Tuesday, June 30, 2009

Doors, stairs, ramps, thoughts--let's go.

Saturday, June 13, 2009

The invention of asphalt from the point of view of plants, from the plants' place of feeling.
The first time I noticed the Filipino-American celebration in San Francisco, I hadn't read about it in the paper.

I was walking down one side of Mission Street downtown, and on the other side, I saw a procession of people wearing complexly colored clothes, some of the carrying things like parasols with really long handles, that had streamers streaming down from them, also in beautiful colors. Like the dream of a city that's true sometimes, beauty that surprises.
Sometimes, I don't need to know what time it is in numbers. Sometime, I need to know time to move, time to rest.
There are fewer wolverines than there used to be. One thing to do about that is to be thankful for the wolverines there are.
Oh,darn, the newspaper tells me there's a good art exhibit about torture. And, oh, darn, it's at a gallery, simpler to to to than a museum. And, oh, darn, it's at a gallery I know the exact location of.

[The gallery name has two parts, first part "Paule" and it's really close to Market on Geary.]
Sometimes a person's got to rest. Sometimes resting has to happen. Sometimes a person can go out and meet resting instead of waiting to be tackled by it.
I knew that he worked at a law office, but I didn't know until I talked to him at the party that he loves the law--its grandeur, history, highest aims. Pretty cool. Some people who work at law offices are cynical about the law, so it's good to have people like him there to balance the vibe.

Wednesday, June 10, 2009

Sometimes there are steel doors flat with the sidewalk that open to something under the sidewalk but that are usually closed.

I was walking past doors like that and noticed they had on them graffiti that looked like two yin-yang symbols, but not exactly like--they had too many lines.

Then I noticed that I was proofreading graffiti and proofreading yin-yang symbols--two silly things to do.
Letting the moment be its own dear self.
Knowing you is learny.
I don't know, in general, but sometimes I know, but which times?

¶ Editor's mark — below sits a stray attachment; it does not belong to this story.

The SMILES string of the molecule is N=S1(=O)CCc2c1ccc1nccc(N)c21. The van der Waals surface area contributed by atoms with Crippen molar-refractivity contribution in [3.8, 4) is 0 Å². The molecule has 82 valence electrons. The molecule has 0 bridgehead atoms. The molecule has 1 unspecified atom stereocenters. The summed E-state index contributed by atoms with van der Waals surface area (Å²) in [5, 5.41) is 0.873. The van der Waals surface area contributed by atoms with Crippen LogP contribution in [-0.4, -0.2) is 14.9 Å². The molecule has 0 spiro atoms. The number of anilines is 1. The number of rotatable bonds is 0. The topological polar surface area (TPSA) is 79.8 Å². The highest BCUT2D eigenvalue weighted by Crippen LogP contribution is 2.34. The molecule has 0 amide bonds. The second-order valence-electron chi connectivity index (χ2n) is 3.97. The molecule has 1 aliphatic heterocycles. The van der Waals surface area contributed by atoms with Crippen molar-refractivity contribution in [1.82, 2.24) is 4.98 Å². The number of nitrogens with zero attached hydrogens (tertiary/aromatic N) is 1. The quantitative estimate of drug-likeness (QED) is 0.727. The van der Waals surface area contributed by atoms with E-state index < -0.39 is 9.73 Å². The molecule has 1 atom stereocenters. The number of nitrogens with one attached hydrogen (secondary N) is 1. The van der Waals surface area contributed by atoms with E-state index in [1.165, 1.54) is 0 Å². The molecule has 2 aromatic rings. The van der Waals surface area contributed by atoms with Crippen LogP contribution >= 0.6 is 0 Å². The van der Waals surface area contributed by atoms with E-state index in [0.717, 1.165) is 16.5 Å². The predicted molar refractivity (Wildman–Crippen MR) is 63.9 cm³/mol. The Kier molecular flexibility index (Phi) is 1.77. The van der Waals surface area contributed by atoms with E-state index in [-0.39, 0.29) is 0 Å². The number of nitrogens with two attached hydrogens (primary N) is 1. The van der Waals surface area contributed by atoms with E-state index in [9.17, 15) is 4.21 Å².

Don't see it. It's you duty to not see it. Right now, love is made of not knowing what's in front of you.

Maybe later you can know and love at the same time.
Are you animate? If not, why not? Walk.
If people say banal things on the bus in a language you don't understand, then you're relieved of hearing that particular set of banal things.
It is summer, and things are silvering up.
I wonder what anything is like, and I wonder how anything happens.
Snug with a hug and a mug.
The light of the sun is still the light of the sun when we can't see the disk all day. By the light of the silvery sun, we warm each other up.

Saturday, June 06, 2009

Demonstration or carnival, it's worth something to have different things happen on our same streets.

June 14th is Flag Day. This June 14, a Sunday, I could go to the second day of the Filipino-American celebration of Philippines Indenpendence Day, in the Civic Center in San Francisco, and I could go to the second day of the North Beach Festival, and the only day of the Haight-Ashbury Street Fair, which to me are all stitches in the flag, and the fact that they are on the same day in the same city is another stitch I'm fond of.

Thursday, June 04, 2009

The straight lines that we make we make inside circling that's been going on for millions of years.

Wednesday, June 03, 2009

I can't do that.

I don't know how to do that yet.

I'm learning.

Tuesday, June 02, 2009

I tuned in mid-song, so I heard the longing and beauty before I heard that that was a pennywhistle, played by Julie Fowlis.

She said she often carries fourteen or fifteen whistles with her. She said, "For a small person, I make a lot of noise."

Julie Fowlis also sings with her voice.

Some music sounds like it's breaking walls.

Some music sounds like it's seeping into the ground.

Both make new ways to walk around one's insides.

One of Julie Fowlis' albums is called "As My Heart Is."

--I heard Julie Fowlis on "Folk Music and Beyond," hosted by JoAnn Mar on KALW-FM, 91.7, kalw.org, Satudays 3 to 5 Pacific, recurrent beauty.

Monday, June 01, 2009

Letting it seep in, without yelling at it or about it.
It sounds like leaves on a tree in a slight breeze thinking about being leaves on a tree in a slight breeze.

Early in the morning, the street musician is tuning his guitar. This tuning carries further than his tune will carry later when there are more cars and people.
Happenings are happening. Afootness is afoot.